In a series of articles that appeared in Doar Hayom, the Hebrew daily paper, last December, it was stated that the parents who refused to comply with the requests of the Commission were to be boycotted, cast out from all intercourse with Jews, denied all share in Zionist funds, and deprived of all custom for their shops and hotels. ‘Anyone who refused, let him know that it is forbidden for him to be called by the name of Jew; and there is to be for him no portion or inheritance with his brethren.' They were given notice that they would ‘be fought by all lawful means.’ Their names were to be put 'upon a monument of shame, as a reproach forever, and their deeds written unto the last generation.' If they are supported, their support will cease; if they are merchants, the finger of scorn will be pointed at them; if they are rabbis, they will be moved far from their office; they shall be put under the ban and persecuted, and all the people of the world shall know that there is no mercy in justice.'
A month later the results of this 'warfare' were reviewed. We were informed that some Jews had been influenced, but others—and the greater number, and those of the Orthodox, — those who fear God — having read the letters [signed by the head of its delegates and the Zionist Commission] became angry at the "audacity" of the Council of Jerusalem Jews "which mix themselves up in private affairs," have Torn up the letter up, and that finished it.'
Then followed a long diatribe against these parents, boys, and girls, in which it was demanded that the blacklist of traitors to the people be sent to 'those who perform circumcision, who control the cemeteries and hospitals'; that an order go forth so that' doctors will not visit their sick, that assistance when in need, if they are on the list of the American Relief Fund, will not be given to them.' "Men will cry to them, "Out of the way, unclean, unclean." . . . They are in no sense Israelites.’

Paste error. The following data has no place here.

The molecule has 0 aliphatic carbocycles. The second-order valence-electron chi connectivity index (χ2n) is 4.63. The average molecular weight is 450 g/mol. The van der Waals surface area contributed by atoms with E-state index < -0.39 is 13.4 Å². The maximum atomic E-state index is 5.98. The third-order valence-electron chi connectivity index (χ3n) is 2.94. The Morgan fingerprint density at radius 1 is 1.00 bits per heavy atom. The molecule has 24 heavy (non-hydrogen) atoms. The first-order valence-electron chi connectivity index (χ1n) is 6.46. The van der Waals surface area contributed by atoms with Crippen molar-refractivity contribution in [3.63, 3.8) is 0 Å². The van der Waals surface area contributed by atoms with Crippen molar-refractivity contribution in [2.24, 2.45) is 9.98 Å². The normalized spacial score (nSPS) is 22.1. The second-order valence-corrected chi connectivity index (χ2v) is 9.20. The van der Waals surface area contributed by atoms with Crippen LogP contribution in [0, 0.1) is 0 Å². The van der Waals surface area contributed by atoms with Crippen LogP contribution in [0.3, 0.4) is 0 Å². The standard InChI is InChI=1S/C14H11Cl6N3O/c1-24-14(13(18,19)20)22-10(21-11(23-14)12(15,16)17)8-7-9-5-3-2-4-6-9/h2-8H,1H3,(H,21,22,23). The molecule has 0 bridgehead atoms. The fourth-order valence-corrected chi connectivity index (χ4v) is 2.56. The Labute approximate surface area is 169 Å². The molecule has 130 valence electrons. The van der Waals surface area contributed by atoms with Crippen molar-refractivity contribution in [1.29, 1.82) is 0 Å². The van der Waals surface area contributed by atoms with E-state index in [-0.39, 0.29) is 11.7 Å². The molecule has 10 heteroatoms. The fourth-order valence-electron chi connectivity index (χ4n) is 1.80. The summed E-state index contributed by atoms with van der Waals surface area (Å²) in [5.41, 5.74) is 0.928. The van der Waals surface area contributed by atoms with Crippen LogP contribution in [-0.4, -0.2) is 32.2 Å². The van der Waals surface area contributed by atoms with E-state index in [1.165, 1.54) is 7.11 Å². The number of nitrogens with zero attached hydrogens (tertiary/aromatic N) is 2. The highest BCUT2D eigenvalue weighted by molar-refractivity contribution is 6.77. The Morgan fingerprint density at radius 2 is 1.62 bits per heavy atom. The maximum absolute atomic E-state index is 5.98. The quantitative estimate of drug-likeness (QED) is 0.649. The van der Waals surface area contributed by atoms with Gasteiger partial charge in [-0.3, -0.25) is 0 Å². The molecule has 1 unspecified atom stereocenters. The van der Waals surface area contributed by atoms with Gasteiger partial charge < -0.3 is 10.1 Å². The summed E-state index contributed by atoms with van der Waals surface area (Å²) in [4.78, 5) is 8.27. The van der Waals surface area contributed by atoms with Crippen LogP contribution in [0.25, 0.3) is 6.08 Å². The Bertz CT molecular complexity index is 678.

It is to be regretted that only these few paraphrases and quotations from the series of articles published can be presented here.
The work of the Councils Committee met with not a little success; pupils left schools, and teachers gave up their positions. Two instructors in the English College, whose fathers were rabbis, and a third, whose brother was a teacher in a Zionist school, resigned. Another refused to do so, and declared himself ready, in the interests of the Orthodox Jews, who were suffering under this tyranny, which they deplored, to give the fullest testimony to the authorities concerning this persecution. The administration, under Governor Bols, finally intervened, and at least no further public efforts to carry out their programme were made.
If, in this early stage of the development of Political Zionism, even the Palestinian Religious Jews already find themselves under such a tyranny, what will happen if these men are allowed to have full control of the government? And what kind of treatment can the Christian and the Moslem expect in their efforts to educate their children, if the Political Zionists are allowed to develop their Jewish state to such a point that they can dispense with their mandatory and tell the British to clear out? When such things happen under British administration, what will take place if the Jewish State is ever realized, and such men are in full control?